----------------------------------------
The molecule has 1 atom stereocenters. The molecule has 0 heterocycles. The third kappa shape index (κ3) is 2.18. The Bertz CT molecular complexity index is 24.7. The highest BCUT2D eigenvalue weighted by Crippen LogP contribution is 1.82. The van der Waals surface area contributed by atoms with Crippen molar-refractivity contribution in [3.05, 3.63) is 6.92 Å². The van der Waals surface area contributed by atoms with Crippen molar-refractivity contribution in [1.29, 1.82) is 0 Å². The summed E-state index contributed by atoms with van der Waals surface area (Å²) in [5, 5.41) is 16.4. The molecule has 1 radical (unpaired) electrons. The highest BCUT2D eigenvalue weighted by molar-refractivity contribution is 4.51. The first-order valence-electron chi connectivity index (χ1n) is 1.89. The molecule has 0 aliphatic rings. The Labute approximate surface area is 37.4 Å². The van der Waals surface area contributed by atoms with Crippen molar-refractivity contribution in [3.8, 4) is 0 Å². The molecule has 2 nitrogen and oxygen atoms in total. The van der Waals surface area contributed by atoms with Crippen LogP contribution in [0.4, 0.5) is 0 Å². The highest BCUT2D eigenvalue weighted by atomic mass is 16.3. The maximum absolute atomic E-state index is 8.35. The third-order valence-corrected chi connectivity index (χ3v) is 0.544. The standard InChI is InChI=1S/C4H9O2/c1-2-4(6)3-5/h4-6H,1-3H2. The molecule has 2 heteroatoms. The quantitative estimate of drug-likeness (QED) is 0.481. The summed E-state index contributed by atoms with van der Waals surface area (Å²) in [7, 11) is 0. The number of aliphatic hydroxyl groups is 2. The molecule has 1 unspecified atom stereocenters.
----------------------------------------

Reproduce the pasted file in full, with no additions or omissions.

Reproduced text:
The molecule has 1 atom stereocenters. The molecule has 0 heterocycles. The third kappa shape index (κ3) is 2.18. The Bertz CT molecular complexity index is 24.7. The highest BCUT2D eigenvalue weighted by Crippen LogP contribution is 1.82. The van der Waals surface area contributed by atoms with Crippen molar-refractivity contribution in [3.05, 3.63) is 6.92 Å². The van der Waals surface area contributed by atoms with Crippen molar-refractivity contribution in [1.29, 1.82) is 0 Å². The summed E-state index contributed by atoms with van der Waals surface area (Å²) in [5, 5.41) is 16.4. The molecule has 1 radical (unpaired) electrons. The highest BCUT2D eigenvalue weighted by molar-refractivity contribution is 4.51. The first-order valence-electron chi connectivity index (χ1n) is 1.89. The molecule has 0 aliphatic rings. The Labute approximate surface area is 37.4 Å². The van der Waals surface area contributed by atoms with Crippen molar-refractivity contribution in [3.8, 4) is 0 Å². The molecule has 2 nitrogen and oxygen atoms in total. The van der Waals surface area contributed by atoms with Crippen LogP contribution in [0.4, 0.5) is 0 Å². The highest BCUT2D eigenvalue weighted by atomic mass is 16.3. The maximum absolute atomic E-state index is 8.35. The third-order valence-corrected chi connectivity index (χ3v) is 0.544. The standard InChI is InChI=1S/C4H9O2/c1-2-4(6)3-5/h4-6H,1-3H2. The molecule has 2 heteroatoms. The quantitative estimate of drug-likeness (QED) is 0.481. The summed E-state index contributed by atoms with van der Waals surface area (Å²) in [7, 11) is 0. The number of aliphatic hydroxyl groups is 2. The molecule has 1 unspecified atom stereocenters.